Summary and Analysis: The Sword and the Stone
As autumn arrives, Sir Ector receives a letter from Uther Pendragon, the King of Gramarye, in which he is told of the King's plan to send Sir William Twyti, the royal huntsman, to the Forest Sauvage in order to kill two or three wild boars. Sir Ector is expected to provide food and lodging for Twyti (and his retinue), as well as salt the boar flesh to keep it fresh until Twyti's departure. Sir Ector is upset about the news (which he calls "a confounded piece of tyranny"), because he will have to turn his own hounds out of their kennels to lodge the royal ones, and make a number of similar accommodations. He consoles himself with the thought that perhaps Twyti and his men will be eaten in the forest by griffin.
That Christmas night, a tremendous feast is held in Sir Ector's castle to celebrate the arrival of Twyti. Sir Grummore, King Pellinore, Twyti, and an old man named Ralph Passelewe all sing rousing songs to the delight of the entire village. Sir Ector ends the feast with a set speech he has recited before and the singing of the national anthem.
The next day, the Wart wakes up very excited about the prospect of the hunt. After White describes the dangers and terrors of boar hunting, the hunt begins. Robin Wood arrives and Sir Ector nervously introduces him to Grummore and Pellinore. Grummore is charged by a boar and is hurt; eventually, the boar is trapped in a fallen tree and is killed by Robin. Twyti becomes tearful when he learns that Beaumont, one of his hounds, has had his back broken by the boar. Robin puts the dog out of his misery; to lighten the mood, White has Pellinore find the Questing Beast pining away for Pellinore, who promises to forsake Grummore's feather bed and resume his hunt for his "old beast" of a friend.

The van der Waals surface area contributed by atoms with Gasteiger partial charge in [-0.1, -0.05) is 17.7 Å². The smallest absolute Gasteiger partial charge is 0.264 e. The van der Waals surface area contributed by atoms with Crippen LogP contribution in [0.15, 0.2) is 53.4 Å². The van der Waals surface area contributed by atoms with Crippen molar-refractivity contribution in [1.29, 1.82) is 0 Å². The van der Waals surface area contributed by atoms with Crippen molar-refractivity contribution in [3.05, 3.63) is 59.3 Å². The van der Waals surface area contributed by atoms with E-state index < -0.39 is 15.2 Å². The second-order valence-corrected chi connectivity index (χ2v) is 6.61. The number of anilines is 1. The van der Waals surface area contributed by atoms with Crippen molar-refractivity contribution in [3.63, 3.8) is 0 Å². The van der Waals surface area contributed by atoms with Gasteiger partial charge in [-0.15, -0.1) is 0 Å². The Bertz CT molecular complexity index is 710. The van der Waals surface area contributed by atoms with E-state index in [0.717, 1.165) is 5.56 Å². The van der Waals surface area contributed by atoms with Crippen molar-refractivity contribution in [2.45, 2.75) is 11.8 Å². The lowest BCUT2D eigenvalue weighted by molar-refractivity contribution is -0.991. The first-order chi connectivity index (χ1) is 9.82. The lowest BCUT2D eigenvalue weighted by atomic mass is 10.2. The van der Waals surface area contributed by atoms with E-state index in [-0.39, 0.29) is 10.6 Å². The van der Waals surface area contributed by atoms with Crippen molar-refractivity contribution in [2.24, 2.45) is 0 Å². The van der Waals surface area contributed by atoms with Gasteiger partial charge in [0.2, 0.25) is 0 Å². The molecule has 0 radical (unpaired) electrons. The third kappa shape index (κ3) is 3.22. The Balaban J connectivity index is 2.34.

The Wart is conspicuously absent from most of these chapters, allowing White to focus instead on the atmosphere and setting of the land that he will one day come to rule. White's nostalgia for a bygone, legendary, "merry England" is apparent throughout these chapters: feudalism, eating with one's fingers, and even the weather (which "behaved itself") are cast in the soft light of sentimentality, not unlike the way that many Americans think back on a mythical 1950s. Of course, the Middle Ages (and the 1950s) were not exactly the way they are portrayed in literature, but White is more interested in warming his readers' hearts than in offering them a realistic view of medieval life.
The boar hunt, for all of its excitement, is the most violent passage in the novel, and contrasts greatly with the merrymaking of Ector's feast the night before. Worth noting is the fact that Twyti, a professional hunter, is bored by his occupation and feels trapped in his role; without realizing so, he is very much like one of the ants in Chapter 13. His desire to hunt for hares (which, unlike boars, are harmless but difficult to catch) reveals his desire to break free from his royal duties.